There are many advantages to being one’s own boss. But there are disadvantages too. It’s essential to be self motivated, no-one is going to tell you what to do or how or when to do it. The plus side of this is that there isn’t anyone breathing down my neck so if I want to have a break at say 12.15pm then I can do so. It must be incredibly hard to work for a person whose priorities are different from your own. There is the delight in working outside on mild (not hot) days rather than stuck in an office or shop. Obviously the downside to that are all the other days when its either too cold, too wet, too windy or too blisteringly hot to be able to work comfortably. The ‘wrong’ weather days far outnumber the good weather days.
A skill which is necessary is to be adaptable. I can rarely carry out a task without being interrupted by either a customer or the phone or a friend popping in for a coffee. Stopping and starting jobs can be quite maddening plus with a memory like mine I could easily forget what I had been doing before the distraction.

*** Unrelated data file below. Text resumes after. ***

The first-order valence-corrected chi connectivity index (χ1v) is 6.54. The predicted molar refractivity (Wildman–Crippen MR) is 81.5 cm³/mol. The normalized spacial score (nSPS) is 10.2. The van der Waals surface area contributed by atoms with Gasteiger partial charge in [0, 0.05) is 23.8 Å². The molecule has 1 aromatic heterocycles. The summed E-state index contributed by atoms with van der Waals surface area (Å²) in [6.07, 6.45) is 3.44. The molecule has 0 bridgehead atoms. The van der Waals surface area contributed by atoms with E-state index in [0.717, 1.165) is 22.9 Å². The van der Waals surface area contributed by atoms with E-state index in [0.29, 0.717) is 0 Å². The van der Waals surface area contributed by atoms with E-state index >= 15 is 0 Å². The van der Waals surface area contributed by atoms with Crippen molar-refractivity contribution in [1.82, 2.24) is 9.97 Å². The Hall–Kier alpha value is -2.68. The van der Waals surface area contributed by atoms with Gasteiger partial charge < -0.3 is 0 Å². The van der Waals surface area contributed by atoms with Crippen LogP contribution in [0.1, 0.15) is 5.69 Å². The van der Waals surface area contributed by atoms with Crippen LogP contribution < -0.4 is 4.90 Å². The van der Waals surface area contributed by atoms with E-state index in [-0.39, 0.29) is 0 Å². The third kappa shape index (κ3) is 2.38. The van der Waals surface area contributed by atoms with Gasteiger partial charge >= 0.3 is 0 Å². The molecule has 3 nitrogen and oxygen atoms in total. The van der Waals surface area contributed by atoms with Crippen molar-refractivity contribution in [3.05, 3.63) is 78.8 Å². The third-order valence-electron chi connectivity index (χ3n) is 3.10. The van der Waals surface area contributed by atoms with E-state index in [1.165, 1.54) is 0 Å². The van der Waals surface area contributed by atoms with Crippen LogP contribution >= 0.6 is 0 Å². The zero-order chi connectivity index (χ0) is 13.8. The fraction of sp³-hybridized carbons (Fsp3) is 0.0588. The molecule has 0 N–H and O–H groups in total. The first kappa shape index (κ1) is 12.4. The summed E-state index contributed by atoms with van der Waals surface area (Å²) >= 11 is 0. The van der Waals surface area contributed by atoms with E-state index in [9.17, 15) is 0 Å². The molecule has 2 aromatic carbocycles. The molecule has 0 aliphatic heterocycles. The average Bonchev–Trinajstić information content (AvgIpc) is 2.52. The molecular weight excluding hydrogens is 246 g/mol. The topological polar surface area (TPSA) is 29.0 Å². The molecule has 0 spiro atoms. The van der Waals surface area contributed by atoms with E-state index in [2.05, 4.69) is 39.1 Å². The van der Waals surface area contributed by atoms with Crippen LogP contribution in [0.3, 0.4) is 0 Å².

I am convinced that I am now, after many years of self employment, unemployable. I really couldn’t cope with an inefficient boss or unlikeable colleagues. Luckily I am totally at ease with spending hours and hours on in my own company (and the cat of course). When I’m potting I usually have the radio on tuned to programmes I want to hear not dreary canned music or something similar.
I guess the reality is that some of those people who say that they would love to run a nursery are being a bit dreamy and that the relentlessness of growing and tending plants plus an acre of garden would be beyond their abilities. But for those who have some understanding of how hard the work can be and if they also have a real feel for it then there isn’t a better way (in my opinion) of making a meagre living.
While I was watering the other day I came to the conclusion that it’s an activity which makes me anxious. There are many reasons for this but mainly it’s due to the number of different things which seem to need doing while I’m waving the lance around and dragging the hose to the right place.